Visiting zoos is another good way for children to see animals close up. Teach your children to respect the animals living there. Banging on glass walls, yelling, screaming, throwing food, and making rude faces to the animals is disrespectful. Allowing children to act in this way undermines personal dignity and is distressing for animals. As Muslims we are taught to respect all life. We always remember this. If you own animals as pets or cattle teach your children to be kind to them, feed them on a regular schedule, allowing them space to run and live. Teach children similar respect for plants.
Waste happens in so many little ways. It may seem that that half a pan of beans that was thrown out, or the Styrofoam cups you used at the last gathering aren’t a problem, but they are. When we throw away good food we act as if there aren’t people starving. When we use products that aren’t biodegradable or recyclable we fill landfills with garbage. Consider that a handful of rice could keep a child alive for another few days. Don’t force yourself to eat more, but think about portions and take more notice of what your family will eat to avoid waste. You may find there is extra to share.
It saddens me to say I’ve been to the mosque on a Sunday morning to see pans of half eaten rice from the Walimah or Aqika the night before. If you have been blessed with the means to slaughter for a wedding or birth remember the Sunnah on the division of meat, and surely it wouldn’t hurt to feed the homeless in honor of your new marriage or child; Instead of feeding people who are not hungry and end up wasting food. If you are a guest, don’t be afraid to take the leftover food and eat it for breakfast or dinner. No, it is not glamorous, but alhamdulilah you will have avoided the sin of being wasteful.
“O Children of Adam! Wear your beautiful apparel at every time and place of prayer: eat and drink: But waste not by excess, for Allah loveth not the wasters.” (Surah Ar Raff 7:31)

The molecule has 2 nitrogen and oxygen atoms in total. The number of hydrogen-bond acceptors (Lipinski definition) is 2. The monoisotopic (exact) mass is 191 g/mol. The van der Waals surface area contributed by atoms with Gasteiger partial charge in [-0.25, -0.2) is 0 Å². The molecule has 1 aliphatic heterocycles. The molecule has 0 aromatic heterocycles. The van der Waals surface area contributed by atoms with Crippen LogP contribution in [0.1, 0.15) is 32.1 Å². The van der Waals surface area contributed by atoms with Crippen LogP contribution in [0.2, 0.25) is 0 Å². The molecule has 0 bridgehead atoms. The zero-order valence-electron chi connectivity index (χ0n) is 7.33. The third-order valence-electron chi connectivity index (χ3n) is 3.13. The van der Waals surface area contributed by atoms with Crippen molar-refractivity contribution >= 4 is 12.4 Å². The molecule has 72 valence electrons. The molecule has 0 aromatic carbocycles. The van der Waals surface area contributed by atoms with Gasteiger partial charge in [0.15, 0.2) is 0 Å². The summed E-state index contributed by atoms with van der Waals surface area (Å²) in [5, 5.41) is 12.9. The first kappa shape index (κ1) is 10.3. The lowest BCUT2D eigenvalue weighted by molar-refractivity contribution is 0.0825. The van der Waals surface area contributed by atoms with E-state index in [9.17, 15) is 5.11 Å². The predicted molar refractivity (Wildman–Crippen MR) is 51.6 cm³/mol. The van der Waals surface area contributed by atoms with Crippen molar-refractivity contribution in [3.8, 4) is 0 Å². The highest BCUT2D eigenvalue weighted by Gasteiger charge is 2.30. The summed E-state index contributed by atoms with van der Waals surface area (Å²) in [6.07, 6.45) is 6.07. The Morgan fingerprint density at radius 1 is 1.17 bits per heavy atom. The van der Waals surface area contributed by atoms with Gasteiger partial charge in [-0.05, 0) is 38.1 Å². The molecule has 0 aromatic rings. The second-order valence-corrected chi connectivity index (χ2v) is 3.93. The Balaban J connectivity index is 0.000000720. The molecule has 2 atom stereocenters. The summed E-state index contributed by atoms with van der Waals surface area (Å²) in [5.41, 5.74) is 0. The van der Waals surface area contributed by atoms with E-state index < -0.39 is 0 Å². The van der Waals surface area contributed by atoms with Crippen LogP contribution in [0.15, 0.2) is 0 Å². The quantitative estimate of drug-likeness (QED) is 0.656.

There are many areas that we need to be conscious of, when it comes to being wasteful by excess. Below is a bullet list of ways to start being conscious of our place in this earth and do some benefit. Let’s leave every place we go to cleaner and better than when we first got there.
Curbing the consumer: In these times, the target of many marketing companies is the innocent children, whose little minds cannot process that they don’t need all of the stuff that the ads tell them they need. They will not know unless we teach them. If they get a new toy have them get rid of an old toy (or several), and do the same with their clothing. Teach them the concept of less is better (more). Don’t give them whatever they want, and once they are old enough let them earn their toys and gadgets. Ultimately, they will be happier with less stuff to clean up and will make wiser choices about the type of toys they get.
Recycle: Have kids wash out cans, and cartons, peal labels, and put recyclables into the correct container. These days recycling is much easier than when I was kid. Back then, we would gather all of our recyclables and take them to the recycling plant. Nowadays it’s often as close as your garbage can or curbside garbage pick-up!
Volunteer: Look for volunteer opportunities at your local parks. Often, there are work crews that pull invasive plants, pick up trash, and plant trees. This is something that you should do with your kids. Give them a sense of civic responsibility and a lesson about the environment.